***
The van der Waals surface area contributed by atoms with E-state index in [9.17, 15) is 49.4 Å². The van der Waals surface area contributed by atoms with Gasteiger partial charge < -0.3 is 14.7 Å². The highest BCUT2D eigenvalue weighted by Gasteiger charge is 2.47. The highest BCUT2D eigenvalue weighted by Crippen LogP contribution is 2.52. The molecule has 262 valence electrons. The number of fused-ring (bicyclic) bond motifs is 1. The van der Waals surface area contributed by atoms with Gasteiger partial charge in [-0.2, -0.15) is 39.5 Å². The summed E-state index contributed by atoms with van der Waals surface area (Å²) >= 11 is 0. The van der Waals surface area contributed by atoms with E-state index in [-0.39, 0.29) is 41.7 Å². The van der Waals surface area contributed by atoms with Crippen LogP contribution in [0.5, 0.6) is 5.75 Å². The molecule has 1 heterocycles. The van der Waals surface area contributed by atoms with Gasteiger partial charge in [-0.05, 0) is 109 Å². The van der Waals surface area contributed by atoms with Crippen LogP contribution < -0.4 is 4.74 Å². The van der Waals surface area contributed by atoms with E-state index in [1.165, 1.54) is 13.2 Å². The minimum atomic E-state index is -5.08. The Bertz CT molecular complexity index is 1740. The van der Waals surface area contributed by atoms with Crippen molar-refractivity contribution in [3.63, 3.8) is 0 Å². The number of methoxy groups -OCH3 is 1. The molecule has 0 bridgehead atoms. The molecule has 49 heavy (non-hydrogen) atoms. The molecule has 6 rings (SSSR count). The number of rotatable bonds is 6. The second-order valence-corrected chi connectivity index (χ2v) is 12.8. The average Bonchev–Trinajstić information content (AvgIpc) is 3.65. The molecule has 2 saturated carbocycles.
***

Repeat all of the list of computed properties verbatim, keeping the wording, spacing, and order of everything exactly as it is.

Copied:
The van der Waals surface area contributed by atoms with E-state index in [9.17, 15) is 49.4 Å². The van der Waals surface area contributed by atoms with Gasteiger partial charge < -0.3 is 14.7 Å². The highest BCUT2D eigenvalue weighted by Gasteiger charge is 2.47. The highest BCUT2D eigenvalue weighted by Crippen LogP contribution is 2.52. The molecule has 262 valence electrons. The number of fused-ring (bicyclic) bond motifs is 1. The van der Waals surface area contributed by atoms with Gasteiger partial charge in [-0.2, -0.15) is 39.5 Å². The summed E-state index contributed by atoms with van der Waals surface area (Å²) >= 11 is 0. The van der Waals surface area contributed by atoms with E-state index in [-0.39, 0.29) is 41.7 Å². The van der Waals surface area contributed by atoms with Crippen LogP contribution in [0.5, 0.6) is 5.75 Å². The molecule has 1 heterocycles. The van der Waals surface area contributed by atoms with Gasteiger partial charge in [-0.05, 0) is 109 Å². The van der Waals surface area contributed by atoms with Crippen LogP contribution < -0.4 is 4.74 Å². The van der Waals surface area contributed by atoms with E-state index in [1.165, 1.54) is 13.2 Å². The minimum atomic E-state index is -5.08. The Bertz CT molecular complexity index is 1740. The van der Waals surface area contributed by atoms with Crippen molar-refractivity contribution in [3.63, 3.8) is 0 Å². The number of methoxy groups -OCH3 is 1. The molecule has 0 bridgehead atoms. The molecule has 49 heavy (non-hydrogen) atoms. The molecule has 6 rings (SSSR count). The number of rotatable bonds is 6. The second-order valence-corrected chi connectivity index (χ2v) is 12.8. The average Bonchev–Trinajstić information content (AvgIpc) is 3.65. The molecule has 2 saturated carbocycles.